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Family Gatherings Right Now, 2020 Style

 

 

Our eldest daughter and her husband were up to visit Saturday. It was wonderful to see them; it had been two months. Normally, this wouldn’t have been a big deal. Joyful, yes, a great chance to catch up on how they’re doing, assess the results of their latest house projects, hear what’s new with their sibs, and so on. But would it be this involved? No.

We all wore masks, except while eating. We have a 7-foot table, and each couple sat at diagonal corners. Normally, we’d mix it up, closer to one another, a cutting board of antipasto in the middle.

Of course, right now, few things are normal. As I polish this up, just before dawn on Monday (Oct. 12), cases across the United States come to 7,762,809, and deaths have hit 214,771. We have zipped past 200,000 deaths surprisingly rapidly. Likely in less than a month, we will close in on a quarter million.

That is an incredible toll in a nation as advanced as ours. And a reminder, again, that leadership matters.

I fear that this thought will inevitably flit into and out of our heads a number of times in coming weeks. What’s safe? What’s not? We just finished the Jewish holidays. We have Thanksgiving coming up, and then Hanukkah and Christmas. A time when we normally would have big family gatherings, siblings and parents and children flying or driving in from all over, and then flying and driving back home. And, who can forget Halloween, a mere two and a half weeks away?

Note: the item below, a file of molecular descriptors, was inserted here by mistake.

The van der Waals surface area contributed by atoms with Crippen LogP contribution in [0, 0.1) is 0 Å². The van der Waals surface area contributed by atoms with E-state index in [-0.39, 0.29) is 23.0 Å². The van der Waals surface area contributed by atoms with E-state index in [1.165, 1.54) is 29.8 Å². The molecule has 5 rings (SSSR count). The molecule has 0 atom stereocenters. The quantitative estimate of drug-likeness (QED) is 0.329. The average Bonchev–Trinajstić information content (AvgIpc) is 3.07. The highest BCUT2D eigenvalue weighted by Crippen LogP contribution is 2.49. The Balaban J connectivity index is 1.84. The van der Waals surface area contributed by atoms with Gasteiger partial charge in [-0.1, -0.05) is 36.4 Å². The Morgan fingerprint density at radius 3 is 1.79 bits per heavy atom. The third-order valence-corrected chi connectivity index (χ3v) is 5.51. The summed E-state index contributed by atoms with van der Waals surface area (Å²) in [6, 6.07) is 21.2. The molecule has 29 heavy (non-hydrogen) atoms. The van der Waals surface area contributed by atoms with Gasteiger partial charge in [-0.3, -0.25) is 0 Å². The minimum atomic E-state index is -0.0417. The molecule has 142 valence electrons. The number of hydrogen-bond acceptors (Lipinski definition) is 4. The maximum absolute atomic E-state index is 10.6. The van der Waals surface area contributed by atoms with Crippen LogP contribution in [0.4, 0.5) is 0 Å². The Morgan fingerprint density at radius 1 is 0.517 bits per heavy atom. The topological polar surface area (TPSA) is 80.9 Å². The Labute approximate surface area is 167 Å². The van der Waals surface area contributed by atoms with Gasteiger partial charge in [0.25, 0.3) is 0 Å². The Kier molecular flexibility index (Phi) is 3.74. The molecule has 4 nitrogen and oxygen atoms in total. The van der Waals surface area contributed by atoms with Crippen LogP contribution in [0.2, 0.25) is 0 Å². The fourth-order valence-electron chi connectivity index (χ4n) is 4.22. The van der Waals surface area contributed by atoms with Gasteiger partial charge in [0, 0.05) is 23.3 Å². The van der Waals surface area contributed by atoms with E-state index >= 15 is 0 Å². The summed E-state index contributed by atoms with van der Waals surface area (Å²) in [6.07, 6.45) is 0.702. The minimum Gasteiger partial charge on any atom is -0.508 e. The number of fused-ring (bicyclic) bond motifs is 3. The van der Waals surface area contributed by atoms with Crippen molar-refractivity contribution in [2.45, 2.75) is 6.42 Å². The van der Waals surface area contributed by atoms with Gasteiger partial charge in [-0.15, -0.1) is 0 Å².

I ask, how many of you have been on a plane this year? Been to a business convention or trade show this year? Been to a large wedding? Not many, I venture. You may recall I’d written earlier about the drugmaker Regeneron, of Westchester County, and efforts across the Hudson Valley to promote bio-pharmaceuticals as a focus of economic development. This is good for Westchester, obviously, but also all of the Hudson Valley, including Putnam. And, of course, the drugmaker’s efforts — as President Trump’s use of the experimental drug from the company demonstrated — will soon bear fruit.

But make no mistake, the Regeneron drug the president took, the drug that knocked his case of COVID back in days if not hours, is not a drug likely to be available to you and I for some months. What

I’m reading:

*The Washington Post has an excellent occasional series, Voices from the Pandemic. It’s essentially an oral history project of this deeply odd time. Oct. 10’s installment was “What are we so afraid of?” and recounted Tony Green of Texas, and his story of “dismissing, denying, contracting and spreading the coronavirus.” I commend it to your attention. Other pieces in the series are also exceptional, especially about the doctor who volunteered for intubation duty.

*“Why British Police Shows Are Better” from The Atlantic’s November issue. As the article says, “When you take away guns and shootings, you have more time to explore grief, guilt, and the psychological complexity of crime.” In my experience as a student of several such shows, this is indeed true. Of course, as they run into a dangerous situation that will obviously end badly, not a one of the Brits has a handgun, even a revolver, let alone the .40-caliber semi-automatic most of our police officers carry.

Until next week.

Douglas Cunningham is editor of the Putnam County Courier and the Putnam County News and Recorder, in Cold Spring. Reach him at 845-265-2468, or at editor@pcnr.com.

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